The financial stress on our University is clear. As a tuition-driven University, enrollment overwhelmingly governs our budget. Our best estimate of revenue for our educational budget is a loss of between $130 and $150 million for the current year. Some scenarios suggested the loss could be much greater, nearly a half a billion dollars with continued significant losses for multiple years. Further, our auxiliaries have been heavily impacted as we returned housing and food contract dollars to students. Our hotels and other facilities are generating no income. Yet, we made a public promise to support the financial well-being of our employees. Even with approximately 2,000 employees who could not come to work and could not work from home, we committed sufficient salary, that when added to weekly federal stimulus payments, has made our employees whole and enabled them to keep their benefits. This plan was overwhelmingly approved by the Teamsters. We continued to pay other employees who could only work part-time from home at their full salaries. We exhausted the reserves in our auxiliaries in order to keep our commitment to our employees. Today, with one painful exception, because we will close a hotel for the long-term in order to use it for housing, we are continuing our commitment to keep our employees whole.

Unfortunately, our commitment is not without limit. The worst-case scenario, with multiple years of large deficits, would put the University in an untenable position. Some have suggested that the wealth of our endowment would save us, and that we could continue to promise salaries and even raises for the long-term despite significant decreases in enrollment. However, more than 90% of our endowment is restricted either by binding agreement or to service debt or to support promised scholarships, and 8% is committed directly to specific colleges. Only about 2% is truly unrestricted. It would be fiscally irresponsible to make long-term promises in the midst of the pandemic under these conditions. However, we believe that through our hard work and efforts to manage our resources, we can continue our commitments to our employees. As insurance, the Board of Trustees authorized a line of credit totaling $250 million for the University if needed to weather the storm.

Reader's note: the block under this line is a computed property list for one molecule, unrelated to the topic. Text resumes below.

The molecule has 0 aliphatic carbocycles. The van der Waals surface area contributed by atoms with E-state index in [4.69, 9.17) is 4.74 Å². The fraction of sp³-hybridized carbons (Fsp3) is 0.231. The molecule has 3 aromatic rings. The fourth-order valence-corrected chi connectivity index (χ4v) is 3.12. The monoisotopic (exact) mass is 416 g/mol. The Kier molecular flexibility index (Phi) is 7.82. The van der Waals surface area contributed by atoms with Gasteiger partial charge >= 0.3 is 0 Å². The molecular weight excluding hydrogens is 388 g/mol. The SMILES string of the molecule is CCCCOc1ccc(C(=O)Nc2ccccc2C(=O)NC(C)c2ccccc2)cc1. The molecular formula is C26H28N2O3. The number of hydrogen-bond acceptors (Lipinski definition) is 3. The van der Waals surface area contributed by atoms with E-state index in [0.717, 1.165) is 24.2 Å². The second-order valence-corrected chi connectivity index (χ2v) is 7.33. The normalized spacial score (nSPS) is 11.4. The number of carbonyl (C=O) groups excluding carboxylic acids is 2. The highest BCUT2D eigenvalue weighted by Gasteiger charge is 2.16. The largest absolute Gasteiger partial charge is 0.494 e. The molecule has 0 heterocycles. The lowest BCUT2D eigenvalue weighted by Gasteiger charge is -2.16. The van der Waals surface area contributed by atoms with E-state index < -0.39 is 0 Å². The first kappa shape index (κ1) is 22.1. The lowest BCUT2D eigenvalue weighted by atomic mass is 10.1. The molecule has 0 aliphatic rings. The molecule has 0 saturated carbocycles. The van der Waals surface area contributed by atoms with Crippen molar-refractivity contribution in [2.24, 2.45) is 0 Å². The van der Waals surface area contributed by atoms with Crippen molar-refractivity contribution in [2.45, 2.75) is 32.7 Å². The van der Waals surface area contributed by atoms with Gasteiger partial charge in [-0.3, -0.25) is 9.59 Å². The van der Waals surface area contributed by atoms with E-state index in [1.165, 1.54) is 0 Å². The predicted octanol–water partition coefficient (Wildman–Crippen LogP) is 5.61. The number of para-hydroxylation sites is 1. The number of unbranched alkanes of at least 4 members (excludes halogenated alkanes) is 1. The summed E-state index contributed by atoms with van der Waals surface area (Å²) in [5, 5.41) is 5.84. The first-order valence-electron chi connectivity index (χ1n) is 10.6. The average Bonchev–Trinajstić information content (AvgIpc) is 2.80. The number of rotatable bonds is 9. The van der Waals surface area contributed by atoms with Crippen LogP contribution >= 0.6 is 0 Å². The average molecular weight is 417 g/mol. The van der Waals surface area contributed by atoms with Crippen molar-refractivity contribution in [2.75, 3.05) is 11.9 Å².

We understand that the current lack of details on much of our important planning has caused stress for many on our campuses and in our communities. We will be announcing in the next few days another town hall meeting at which we will share more information about specific plans and action items to be ready for a return to campus.

We face another profoundly important crisis, born of a long history of systemic racism and bias in our country. Reversing systemic racism and bias is a moral imperative and will require persistent and consistent effort and investment. But current events have demonstrated an urgency if we are to protect the health and safety of our community and ensure that our students reach their educational goals. The character of the crisis is very different, but the impact on mental and physical health and the impact on educational opportunity are extraordinary, and are amplified by the pandemic. The actions announced in my June 10 letter, and the proposals expected from the Select Commission on Racism, Bias and Community and other task groups must be a priority for the University. The results of these deliberations and University actions will be posted at

The challenges are unprecedented, but we are guided by our commitment to faculty, staff and students. We recognize the stress and frustration caused by our inability to make promises in many cases due to the ever-changing landscape that we face. We do promise to focus on our priorities to the best of our ability.

Eric Barron

President, Penn State

Last Updated July 23, 2020